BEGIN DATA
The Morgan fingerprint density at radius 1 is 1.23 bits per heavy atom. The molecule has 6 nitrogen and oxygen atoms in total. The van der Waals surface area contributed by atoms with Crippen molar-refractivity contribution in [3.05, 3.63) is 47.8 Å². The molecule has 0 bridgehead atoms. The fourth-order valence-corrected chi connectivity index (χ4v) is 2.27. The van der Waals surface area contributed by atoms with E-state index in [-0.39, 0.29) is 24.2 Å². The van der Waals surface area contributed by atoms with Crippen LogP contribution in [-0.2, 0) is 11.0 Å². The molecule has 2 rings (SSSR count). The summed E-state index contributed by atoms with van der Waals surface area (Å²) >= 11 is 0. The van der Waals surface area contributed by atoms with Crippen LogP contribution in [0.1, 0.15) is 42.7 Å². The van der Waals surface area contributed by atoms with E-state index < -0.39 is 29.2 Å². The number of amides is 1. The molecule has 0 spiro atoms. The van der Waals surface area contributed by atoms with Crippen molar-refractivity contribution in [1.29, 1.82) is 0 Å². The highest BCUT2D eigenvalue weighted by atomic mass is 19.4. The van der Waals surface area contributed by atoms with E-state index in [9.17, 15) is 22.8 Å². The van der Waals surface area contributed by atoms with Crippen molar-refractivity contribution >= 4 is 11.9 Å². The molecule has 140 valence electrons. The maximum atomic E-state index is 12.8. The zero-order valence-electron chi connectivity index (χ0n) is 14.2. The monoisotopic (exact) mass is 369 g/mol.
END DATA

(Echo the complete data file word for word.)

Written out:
The Morgan fingerprint density at radius 1 is 1.23 bits per heavy atom. The molecule has 6 nitrogen and oxygen atoms in total. The van der Waals surface area contributed by atoms with Crippen molar-refractivity contribution in [3.05, 3.63) is 47.8 Å². The molecule has 0 bridgehead atoms. The fourth-order valence-corrected chi connectivity index (χ4v) is 2.27. The van der Waals surface area contributed by atoms with E-state index in [-0.39, 0.29) is 24.2 Å². The van der Waals surface area contributed by atoms with Crippen LogP contribution in [-0.2, 0) is 11.0 Å². The molecule has 2 rings (SSSR count). The summed E-state index contributed by atoms with van der Waals surface area (Å²) >= 11 is 0. The van der Waals surface area contributed by atoms with Crippen LogP contribution in [0.1, 0.15) is 42.7 Å². The van der Waals surface area contributed by atoms with E-state index < -0.39 is 29.2 Å². The number of amides is 1. The molecule has 0 spiro atoms. The van der Waals surface area contributed by atoms with Crippen molar-refractivity contribution in [1.29, 1.82) is 0 Å². The highest BCUT2D eigenvalue weighted by atomic mass is 19.4. The van der Waals surface area contributed by atoms with E-state index in [9.17, 15) is 22.8 Å². The van der Waals surface area contributed by atoms with Crippen molar-refractivity contribution >= 4 is 11.9 Å². The molecule has 140 valence electrons. The maximum atomic E-state index is 12.8. The zero-order valence-electron chi connectivity index (χ0n) is 14.2. The monoisotopic (exact) mass is 369 g/mol.